Sage gets a peek at success treating postpartum depression, and its shares soar

Sage CEO Jeff Jonas

In recent years, developing new drugs for depression has become one of the most frustrating tasks in biotech. Big and small companies alike have struggled to demonstrate a positive effect against hard-to-control placebo responses in clinical trials or prove that dramatic and quick responses in small groups can translate into safe and broadly used drugs. Sage Therapeutics ($SAGE), though, is touting the results it's seen in just four patients, insisting that the outcomes are so dramatic that they create a clear snapshot of efficacy that will now drive a new program into the clinic as the biotech expands beyond its initial foray into treating a rare disease.

And investors are eating it up, driving Sage stock up 20% this morning in a bout of premarket enthusiasm.

Sage used its lead drug--SAGE-547, which has demonstrated an ability to resolve persistent and rare brain seizures--on four women suffering from severe postpartum depression, a condition that affects about one in 5 women following the birth of a child. On average, the women had a 26.5 rating on a standard questionnaire used to measure their depression. After taking the drug, that number fell to a symptom-free level of 1.8.

Dr. Jeff Jonas, the CEO of Sage, called that "an early but encouraging signal of activity in women with severe PPD," adding that "we believe [the results] further validate that the SAGE-547 mechanism of action has the potential to impact a broad range of disorders beyond epilepsy."

Helped by a solid track record, a rep for serious science and an exclusive advanced look by Forbes reporter Matthew Herper, who talked to experts in the field who were both upbeat about the results as well as skeptical, Sage's shares soared.

Sage actually cut short the study, which was intended to recruit 15 patients in search of 10 evaluable responses, saying the outcomes were so dramatic that they justified accelerating a plan to move 547 into a placebo-controlled study as they select another, potentially better, therapy for clinical development.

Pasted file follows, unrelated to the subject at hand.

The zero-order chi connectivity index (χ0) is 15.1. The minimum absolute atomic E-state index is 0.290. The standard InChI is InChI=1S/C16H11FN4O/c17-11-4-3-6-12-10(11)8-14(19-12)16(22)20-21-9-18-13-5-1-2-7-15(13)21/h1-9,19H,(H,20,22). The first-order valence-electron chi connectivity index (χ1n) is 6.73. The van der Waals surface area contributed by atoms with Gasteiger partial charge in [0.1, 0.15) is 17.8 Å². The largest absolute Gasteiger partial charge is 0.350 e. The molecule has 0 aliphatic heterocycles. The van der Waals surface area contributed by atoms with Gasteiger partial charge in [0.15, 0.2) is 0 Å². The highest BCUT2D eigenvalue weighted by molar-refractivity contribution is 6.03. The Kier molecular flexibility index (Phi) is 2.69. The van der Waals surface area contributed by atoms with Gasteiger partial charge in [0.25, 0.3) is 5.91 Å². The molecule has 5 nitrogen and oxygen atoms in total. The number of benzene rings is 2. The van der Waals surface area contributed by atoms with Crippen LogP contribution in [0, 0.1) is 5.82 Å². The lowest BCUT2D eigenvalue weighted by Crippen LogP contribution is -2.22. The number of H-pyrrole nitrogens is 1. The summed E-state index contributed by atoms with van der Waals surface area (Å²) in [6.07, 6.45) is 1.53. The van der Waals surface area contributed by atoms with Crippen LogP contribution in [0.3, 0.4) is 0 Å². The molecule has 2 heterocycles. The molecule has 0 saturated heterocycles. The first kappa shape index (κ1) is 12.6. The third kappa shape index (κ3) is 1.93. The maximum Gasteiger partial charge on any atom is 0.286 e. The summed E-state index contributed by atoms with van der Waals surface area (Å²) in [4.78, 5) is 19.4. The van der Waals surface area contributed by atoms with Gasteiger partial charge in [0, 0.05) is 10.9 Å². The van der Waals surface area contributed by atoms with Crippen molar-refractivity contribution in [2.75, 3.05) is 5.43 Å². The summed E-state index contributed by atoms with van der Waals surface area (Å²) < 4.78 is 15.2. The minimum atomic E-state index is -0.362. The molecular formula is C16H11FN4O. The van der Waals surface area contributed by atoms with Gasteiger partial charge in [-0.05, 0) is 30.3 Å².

Moving past the immediate drumbeat of enthusiasm among biotech-focused investors, though, Sage is entering a dramatically different field than the orphan-sized arena it initially chose. Small patient populations are commonly used to illustrate early signs of success against rare diseases. But in depression, a condition that afflicts millions of people, the field has been littered with so many failures that small trial groups often tend to raise more questions than they answer.

Ketamine, or "Special K" as it's called on the party scene, has also had an instantaneous impact on depression. But investigators at Johnson & Johnson ($JNJ) and elsewhere have been struggling to create a safe drug free of side effects that can do the same task. Few developers in this field would claim a breakthrough with results from four patients.

"It looks very exciting," the Cleveland Clinic's Dr. Adele Viguera told Herper. "It's only four patients but what's exciting is that you can treat someone relatively quickly for post-partum depression."

Countered Columbia-Presbyterian psychiatry chair Dr. Jeffrey Lieberman: "It's an interesting target and a plausible mechanism of action. At this point it's a theory with some anecdotal supporting evidence and you can't really say much more."

Jonas says the company will follow the initial glimpse of success into the clinic, looking to create a new paradigm for treating mental ailments. And despite the rush, it won't be quick and it won't be easy.

- here's the release

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